Free Hops Thiols with Fermentis SafAle™ K-97

Well-known for its subtle fermentation character, Fermentis’ SafAle™ K-97 is often used in brewing lighter beers such as Kölsch’s. However, recent research by the global yeast manufacturer has revealed that this strain can also help accentuate hoppy characters in beer, making it a versatile option for brewers looking to bring out the hops characters in their brews.

We caught up with Nguyen Duc Huy, Fermentis’ Sales Manager for India & SE Asia, and asked him a little more about this yeast strain that’s finding a new lease of life in new age hoppy beers.

ABN: Hi Huy, thank you very much for taking the time to talk with us today.

Huy: You’re welcome. I’m very happy to be here to share more information about SafAle™ K-97 and share some tips on how best to use the strain.

ABN: Great, let’s jump straight to it then. Traditionally this particular yeast strain has been used by brewers for lighter charactered beers, but Fermentis’ latest research has found that it also helps accentuate hoppy characters, can you elaborate on this?

Huy: We have found SafAle™ K-97 to be a very versatile yeast – it’s well known for producing subtle, balanced floral and fruity characters in lighter beers such as Kölsch’s . However, our recent research yeast and hop interaction has shown that it can indeed help emphasize hoppy characters in beer.

During fermentation this strain is able to release hop compounds that may have been previously unperceivable, these being thiols and terpenes. Both compounds can have very powerful aromas; terpenes are responsible for floral aromatic notes such as rose and pine, whereas thiols produce more juicy characters such as passionfruit, citrus and peach. We have found it’s one of the best yeast strains for releasing thiols, making it a great option for heavily hopped beers like hazy IPAs and hop-forward session beers.

ABN: Can you explain more on the process that helps release the hop flavours when using SafAle™ K-97?

Huy: As we know, some hop compounds cannot be perceived in beer at their initial state because they are linked to other molecules, hiding their aromatic and flavourful properties. These are referred to as “thiol precursors”. During fermentation, the yeast breaks the molecular bond and releases those compounds into free thiol form, which makes them readily detectable in the beer.

In addition this strain can interact with and change some of these compounds into acetate forms, producing highly flavourful tropical fruit characters, making it ideal for imparting more hoppy and tropical fruit aromas into your brews.

ABN: According to the SafAle™ K-97 flavour profile chart (above), the strain helps to produce more haziness in beers it is used in. Does that mean it would be a good option for more hop-forward hazy beers?

Huy: Yes, being a good option for more hop-forward hazy beers this is one of the strains we recommend for use in New England IPAs (NEIPAs). Its high flocculation and slow sedimentation helps to maintain the hazy character that is characteristic of this style and as we have seen it performs very well in heavily hopped beers giving more overall hop odour intensity, fruity, hop tropical and citrus aromas. It’s a great yeast to use for balanced fruity & floral character.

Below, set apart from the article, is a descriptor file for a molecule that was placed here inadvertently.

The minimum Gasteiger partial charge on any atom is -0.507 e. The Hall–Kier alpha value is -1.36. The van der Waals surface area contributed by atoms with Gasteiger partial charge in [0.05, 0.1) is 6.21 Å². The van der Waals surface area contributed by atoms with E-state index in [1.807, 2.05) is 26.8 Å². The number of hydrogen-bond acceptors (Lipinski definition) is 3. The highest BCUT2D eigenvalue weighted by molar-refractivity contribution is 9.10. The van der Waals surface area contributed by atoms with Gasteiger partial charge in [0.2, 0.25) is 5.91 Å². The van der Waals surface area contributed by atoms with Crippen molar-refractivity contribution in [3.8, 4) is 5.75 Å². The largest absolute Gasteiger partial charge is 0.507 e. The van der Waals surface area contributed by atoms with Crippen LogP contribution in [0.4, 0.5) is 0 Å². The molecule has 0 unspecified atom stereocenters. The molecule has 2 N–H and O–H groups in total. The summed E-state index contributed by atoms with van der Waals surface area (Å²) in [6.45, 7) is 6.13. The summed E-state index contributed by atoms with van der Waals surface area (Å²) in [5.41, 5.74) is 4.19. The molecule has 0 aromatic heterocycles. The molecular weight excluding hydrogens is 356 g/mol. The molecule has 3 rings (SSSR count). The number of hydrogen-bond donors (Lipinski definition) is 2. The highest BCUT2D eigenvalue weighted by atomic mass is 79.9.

ABN: What would be the ideal fermentation temperature for SafAle K-97?

Huy: We recommend the optimal fermentation temperature for this yeast to be between 20°C and 24°C, with a pitching rate of about 50/hl – 80g/hl. The ADF (apparent degree of fermentation) will be about 80-84%.

In the context of producing a NEIPA, our Make Your Choice study on this strain has shown that:

  • Lower pitch rate such as 50g/hl will promote fruity volatiles production.
  • Higher original gravity promotes fruity aromas along with floral character body & alcohol perception.
  • Lower range of temperature such as 20°C may increase fruity volatile concentration along with fruity perception.

ABN: How long do you recommend it would it take, on average, to turn around a complete fermentation and dry hopping with SafAle  K-97?

Huy: This would depend on several factors, such as pitching rate, fermentation temperature, and wort density. However, it would typically take about 6 days to complete fermentation. In our recent Fermentis thiol release study we also found that maturation is mandatory to release free thiols into the beer with optimum results obtained after 3 days at 4°C.

ABN: What advice would you give to brewers wanting to produce hop-forward beers with SafAle™ K-97?

Huy: Brewers should consider the style they are wanting to produce, and also those which are popular with their customers. A NEIPA would be a great option for using this yeast, but other hop-forward styles such as American IPA or Double IPA could also benefit from the SafAle™ K-97’s ability to accentuate hoppy characters.

Consider also the role this yeast will play in the body of the beer you are producing as its turbidity or sugar consumption profile can contribute to the mouthfeel of the beer, especially in styles with “juicy” characteristics.

Above all, I would encourage brewers to experiment and have fun! As with any brewing process, experimentation and creativity can lead to great results. Don’t be afraid to try new things and see how this strain can enhance your favourite hop-forward styles.

ABN: Thank you for that quick insight into SafAle™ K-97 Huy.

Huy: Thanks very much, it’s my pleasure to share these findings. If anyone needs more information please feel free to contact me or your local Fermentis distributor.